Still Elevating: At 40, Frankie Hill showed his chops by performing an ollie over a fire hydrant in Santa Barbara. | Credit: Courtesy

Several Olympic athletes have come out of Dos Pueblos High School — Doug Partie in men’s volleyball (1988 and ’92); Chris Segesman in men’s water polo (2004); Kiley Neushul, Sami Hill (2016), and Jamie Neushul (2021) in women’s water polo; and Stamatia Scarvelis, representing Greece, in the women’s hammer throw (2021).

DP graduates Frankie Hill (Class of ’90) and Mike Santarossa (’93) had the dedication and skills that might have put them into the Olympics, if their activity had received the recognition it does today. They were skateboarders.

Skateboarding has made its debut as an Olympic sport in Tokyo, part of a push by the powers-that-be to modernize the Games. During NBC’s featured telecasts of last week’s street competition, the athletes were leaping and grinding their boards down handrails over flights of stairs — something Hill was doing three decades ago on rails at the DP campus and UCSB.

Credit: Courtesy

“I was trying to find the one thing I could do that no one else could,” said Hill. “I went down 14 stairs when nobody else did 10.”

Hill said, “I’m very proud and happy it’s evolved to become a big sport, but I feel a little sad that skaters today can’t have that feeling of originality. It was all about being different. I used to get clothes out of the free box in Isla Vista and dress up in really bizarre getups.”

The rebel mindset that prevailed among skateboarders of their era conjures mixed emotions about joining the Olympic mainstream.

“We were outcasts,” Santarossa said. “I was one of four or five kids that rode skateboards in high school. Purists don’t see skateboarding as a sport but as an artistic lifestyle, a creative outlet. But there’s always been a competitive aspect.”

Hill and Santarossa both were sponsored by Santa Barbara–based Powell Peralta Skateboards. “I was the first skateboarder to go pro just for making videos,” Hill said. “I always got nervous in contests, and Powell took me out of them.” Santarossa performed on tours in Europe, Japan, and Australia. But as waves of younger practitioners arrived on the scene, Santarossa said, “I couldn’t see continuing to throw myself down the hill.”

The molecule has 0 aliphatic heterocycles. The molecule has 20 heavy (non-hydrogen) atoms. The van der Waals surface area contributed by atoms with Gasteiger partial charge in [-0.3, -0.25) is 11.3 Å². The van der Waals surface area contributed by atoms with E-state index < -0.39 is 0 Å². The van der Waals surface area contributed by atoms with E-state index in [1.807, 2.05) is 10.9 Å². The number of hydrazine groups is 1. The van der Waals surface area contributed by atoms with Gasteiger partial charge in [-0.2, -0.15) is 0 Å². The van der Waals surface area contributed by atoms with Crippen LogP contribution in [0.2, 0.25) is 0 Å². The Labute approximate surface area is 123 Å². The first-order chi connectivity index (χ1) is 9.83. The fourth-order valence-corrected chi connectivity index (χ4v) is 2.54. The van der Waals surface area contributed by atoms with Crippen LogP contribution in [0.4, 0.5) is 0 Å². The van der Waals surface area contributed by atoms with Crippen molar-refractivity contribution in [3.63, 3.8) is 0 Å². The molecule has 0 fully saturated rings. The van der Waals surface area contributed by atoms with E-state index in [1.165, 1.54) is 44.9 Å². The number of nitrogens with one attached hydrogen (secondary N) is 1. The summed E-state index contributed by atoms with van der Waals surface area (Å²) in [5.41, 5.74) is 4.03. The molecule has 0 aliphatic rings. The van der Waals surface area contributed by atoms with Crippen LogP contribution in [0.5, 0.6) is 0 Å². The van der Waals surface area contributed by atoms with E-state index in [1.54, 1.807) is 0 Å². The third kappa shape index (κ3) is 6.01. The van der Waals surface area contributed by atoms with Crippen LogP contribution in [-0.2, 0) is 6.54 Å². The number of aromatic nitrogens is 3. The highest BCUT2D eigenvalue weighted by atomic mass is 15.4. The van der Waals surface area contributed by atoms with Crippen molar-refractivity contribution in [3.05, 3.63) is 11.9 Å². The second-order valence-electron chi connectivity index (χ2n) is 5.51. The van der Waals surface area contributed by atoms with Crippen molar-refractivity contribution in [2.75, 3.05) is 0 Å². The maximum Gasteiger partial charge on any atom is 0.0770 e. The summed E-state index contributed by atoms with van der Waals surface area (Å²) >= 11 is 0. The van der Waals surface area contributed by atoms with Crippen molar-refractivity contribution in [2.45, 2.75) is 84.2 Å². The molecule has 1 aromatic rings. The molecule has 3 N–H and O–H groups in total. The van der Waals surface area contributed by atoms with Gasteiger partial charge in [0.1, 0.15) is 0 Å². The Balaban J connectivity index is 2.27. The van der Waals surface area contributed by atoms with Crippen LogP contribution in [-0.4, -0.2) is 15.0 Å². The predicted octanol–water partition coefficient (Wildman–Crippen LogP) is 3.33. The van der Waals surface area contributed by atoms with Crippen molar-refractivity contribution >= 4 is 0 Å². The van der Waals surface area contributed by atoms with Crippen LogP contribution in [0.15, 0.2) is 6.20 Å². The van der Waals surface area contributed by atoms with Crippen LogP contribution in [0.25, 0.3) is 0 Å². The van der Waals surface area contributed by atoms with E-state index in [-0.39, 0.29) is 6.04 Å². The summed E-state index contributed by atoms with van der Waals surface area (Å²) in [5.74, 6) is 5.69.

Hill, 50, lives in Ventura and said he still hops on his skateboard a few times a month. Santarossa, 46, has returned to the sport in a fulfilling way. The Goleta resident started giving lessons to youngsters and founded the Triumph Skateboarding Club.

“When I help a kid get over the fear of dropping in a quarter-pipe, the joy I see is better than I felt doing my own,” he said. The kids can now harbor Olympic dreams, but that’s not Santarossa’s selling point. “If you’re doing it to get into the Olympics, it’s the wrong reason,” he said. “Skateboarding is about fun. [U.S. star] Nyjah Huston works hard, but he loves skateboarding because it’s fun to him.”

Huston tried some nearly impossible tricks in the Tokyo street competition and finished out of the medals. Japan’s amazing Yuto Horigome was the winner, America’s Jagger Eaton took the bronze, and all of the competitors seemed to be enjoying themselves.

“The enthusiasm of young skateboarders is pretty contagious,” observed Jim Fitzpatrick, a longtime skateboarding promoter who was a vice president of USA Skateboarding. “It’s as if they’re collaborating rather than competing.”

KEEP IT ROLLING:  Former skateboarding pro Mike Santarossa teaches the tricks of the trade to youngsters such as 8-year-old Decker Etherton. | Credit: John Zant

Skateboarders had to overcome their own reluctance to become part of the Olympics, Fitzpatrick said. “It’s the epitome of an organized event. [Legendary skater] Tony Alva said, ‘The Olympics need skateboarding more than we need the Olympics.’”

A more significant development is the proliferation of public skate parks. There are more than 4,000 such installations in the country, Fitzpatrick said, including Santa Barbara’s and Goleta’s. Leaders of the Carpinteria Skate Foundation are currently raising funds to build a skate park that has been approved for their community. 

DOWN TO THE WIRE:  Santa Barbara’s three-time Olympic volleyball champion Karch Kiraly has been on a mission to bring the U.S. women’s indoor team its first gold medal. It’s boom or bust this week at Tokyo. Despite losing two starters to injury, Kiraly coached the women to a comeback victory over Italy to finish at the top of their group. They need to get through two more matches to play for the gold in one of the final Olympic events at 9:30 p.m. Saturday (Pacific Time).

In water polo, the U.S. women hope to play for their third consecutive gold medal on Friday night. After suffering a rare loss to Hungary in group play, they thrashed the ROC (Russian Olympic Committee) 18-5, with Santa Barbara’s Paige Hauschild and Jamie Neushul both scoring goals.

FORESTERS ON FIRE:  After a midseason slump, the Santa Barbara Foresters finished the regular season on a 16-game winning streak. The defending National Baseball Congress champions take a 31-7 overall record to the 87th NBC World Series in Kansas this week. 

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